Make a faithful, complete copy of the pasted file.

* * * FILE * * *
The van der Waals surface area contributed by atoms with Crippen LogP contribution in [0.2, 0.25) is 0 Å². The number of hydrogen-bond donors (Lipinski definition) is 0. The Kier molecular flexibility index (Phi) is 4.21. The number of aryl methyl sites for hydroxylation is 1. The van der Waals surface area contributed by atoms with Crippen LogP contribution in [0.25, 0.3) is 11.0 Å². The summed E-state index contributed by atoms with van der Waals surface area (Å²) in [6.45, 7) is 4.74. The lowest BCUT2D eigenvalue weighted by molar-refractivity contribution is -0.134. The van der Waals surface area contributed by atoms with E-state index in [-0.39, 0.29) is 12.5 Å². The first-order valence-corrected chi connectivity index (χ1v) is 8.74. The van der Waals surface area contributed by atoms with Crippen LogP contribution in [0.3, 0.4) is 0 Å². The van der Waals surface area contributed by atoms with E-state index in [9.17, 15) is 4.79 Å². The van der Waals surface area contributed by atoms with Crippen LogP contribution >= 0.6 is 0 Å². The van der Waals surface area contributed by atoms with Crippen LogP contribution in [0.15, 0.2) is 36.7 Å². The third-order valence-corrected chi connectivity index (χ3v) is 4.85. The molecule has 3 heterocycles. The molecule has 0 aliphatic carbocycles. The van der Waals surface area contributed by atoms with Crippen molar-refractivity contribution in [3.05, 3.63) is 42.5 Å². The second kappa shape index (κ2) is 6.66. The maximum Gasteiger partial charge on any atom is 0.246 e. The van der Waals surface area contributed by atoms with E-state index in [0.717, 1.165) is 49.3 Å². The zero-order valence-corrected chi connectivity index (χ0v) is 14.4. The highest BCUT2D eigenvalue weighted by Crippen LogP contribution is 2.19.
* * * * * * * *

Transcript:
The van der Waals surface area contributed by atoms with Crippen LogP contribution in [0.2, 0.25) is 0 Å². The number of hydrogen-bond donors (Lipinski definition) is 0. The Kier molecular flexibility index (Phi) is 4.21. The number of aryl methyl sites for hydroxylation is 1. The van der Waals surface area contributed by atoms with Crippen LogP contribution in [0.25, 0.3) is 11.0 Å². The summed E-state index contributed by atoms with van der Waals surface area (Å²) in [6.45, 7) is 4.74. The lowest BCUT2D eigenvalue weighted by molar-refractivity contribution is -0.134. The van der Waals surface area contributed by atoms with E-state index in [-0.39, 0.29) is 12.5 Å². The first-order valence-corrected chi connectivity index (χ1v) is 8.74. The van der Waals surface area contributed by atoms with Crippen LogP contribution in [0.3, 0.4) is 0 Å². The van der Waals surface area contributed by atoms with E-state index in [9.17, 15) is 4.79 Å². The van der Waals surface area contributed by atoms with Crippen LogP contribution >= 0.6 is 0 Å². The van der Waals surface area contributed by atoms with Crippen LogP contribution in [0.15, 0.2) is 36.7 Å². The third-order valence-corrected chi connectivity index (χ3v) is 4.85. The molecule has 3 heterocycles. The molecule has 0 aliphatic carbocycles. The van der Waals surface area contributed by atoms with Crippen molar-refractivity contribution in [3.05, 3.63) is 42.5 Å². The second kappa shape index (κ2) is 6.66. The maximum Gasteiger partial charge on any atom is 0.246 e. The van der Waals surface area contributed by atoms with E-state index in [0.717, 1.165) is 49.3 Å². The zero-order valence-corrected chi connectivity index (χ0v) is 14.4. The highest BCUT2D eigenvalue weighted by Crippen LogP contribution is 2.19.